To the Public

Source citation
“To the Public,” The Volunteer, 14 October 1847, p. NOT LISTED.
Author (from)
John McClintock Jr.
Newspaper: Publication
Carlisle (PA) Volunteer
Newspaper: Headline
To the Public
Newspaper: Page(s)
not listed
Type
Newspaper
Date Certainty
Exact
Transcriber
Meghan Rafferty
The following text is presented here in complete form, as true to the original written document as possible. Spelling and other typographical errors have been preserved as in the original.

TO THE PUBLIC

Although my name has been connected with the Carlisle riot of the 2d June by the public prints in nearly all parts of the country, I have thus far made no statement of the case in my own behalf. Not withstanding the exaggerated and even absurd reports which gained currency before the trail, I did not deem it proper to make any such statement until the trial itself should have been held; nor had I supposed it would be necessary even then, as from my knowledge of the facts. I could not rationally look for anything else but an acquittal, which, heretofore; (at least in other trials) has been generally deemed, among civilized men; satisfactory proof of innocence. But as I find that attempts are still made in certain newspapers, especially in Maryland and Virginia, to blacken my character, upon the ground that the Presiding Judge protested against the verdict, leaving it to be inferred that the twelve gentleman of Cumberland county who formed the jury did not render a true verdict according to the evidence, although sworn to do so, I deem it due in myself, to offer a few words for the consideration of all honorable not to say Christian) men, whether north or south of Mason or Dixon’s line.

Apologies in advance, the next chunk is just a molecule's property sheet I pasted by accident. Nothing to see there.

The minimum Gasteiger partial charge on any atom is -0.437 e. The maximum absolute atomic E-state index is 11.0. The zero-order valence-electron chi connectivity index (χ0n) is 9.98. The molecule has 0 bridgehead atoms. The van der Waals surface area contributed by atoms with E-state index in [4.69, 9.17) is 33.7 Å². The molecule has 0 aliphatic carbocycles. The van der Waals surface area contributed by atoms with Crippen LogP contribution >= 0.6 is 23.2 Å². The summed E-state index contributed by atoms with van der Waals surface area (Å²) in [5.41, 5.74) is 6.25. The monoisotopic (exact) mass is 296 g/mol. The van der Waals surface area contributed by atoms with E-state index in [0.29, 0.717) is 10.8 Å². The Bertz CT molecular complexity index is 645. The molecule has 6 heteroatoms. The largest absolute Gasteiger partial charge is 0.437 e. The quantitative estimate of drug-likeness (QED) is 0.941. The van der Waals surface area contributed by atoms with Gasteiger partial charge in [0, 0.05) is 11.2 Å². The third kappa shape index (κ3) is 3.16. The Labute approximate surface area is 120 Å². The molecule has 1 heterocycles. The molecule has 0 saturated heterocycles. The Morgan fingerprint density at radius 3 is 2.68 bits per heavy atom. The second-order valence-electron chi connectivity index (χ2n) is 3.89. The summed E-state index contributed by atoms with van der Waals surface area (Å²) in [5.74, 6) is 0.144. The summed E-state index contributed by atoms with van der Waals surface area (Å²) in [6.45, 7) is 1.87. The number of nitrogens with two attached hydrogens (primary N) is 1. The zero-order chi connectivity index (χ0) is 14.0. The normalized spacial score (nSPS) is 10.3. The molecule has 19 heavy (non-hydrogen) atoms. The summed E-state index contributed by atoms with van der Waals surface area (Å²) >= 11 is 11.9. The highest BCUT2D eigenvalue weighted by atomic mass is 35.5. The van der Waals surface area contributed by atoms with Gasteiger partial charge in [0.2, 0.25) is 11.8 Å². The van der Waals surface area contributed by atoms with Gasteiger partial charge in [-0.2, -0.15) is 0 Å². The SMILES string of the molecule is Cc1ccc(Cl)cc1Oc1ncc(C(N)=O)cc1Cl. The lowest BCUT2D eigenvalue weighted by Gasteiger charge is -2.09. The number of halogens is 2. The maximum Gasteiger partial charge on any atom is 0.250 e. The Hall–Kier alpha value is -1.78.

Without entering into any minute details, I now simply state, upon my own personal veracity, that my first knowledge of the case was obtained while accidentally passing the Court House, at about 5 P.M. although the slaves were arrested as early as 9 or 10 o’clock in the morning; that I entered the Court House under the impression, derived from clergyman at the door, that there was not sufficient proof that the women and child were slaves; that I know nothing of the persons or character of the claimants of the slaves; that my efforts in the case were directed to legal proceedings and none other; that no word or act of mine was uttered or done with reference to forcible or riotous resistance; that the riot was a source of the proudest pain to me; and that no man regretted its unhappy consequences more deeply than myself.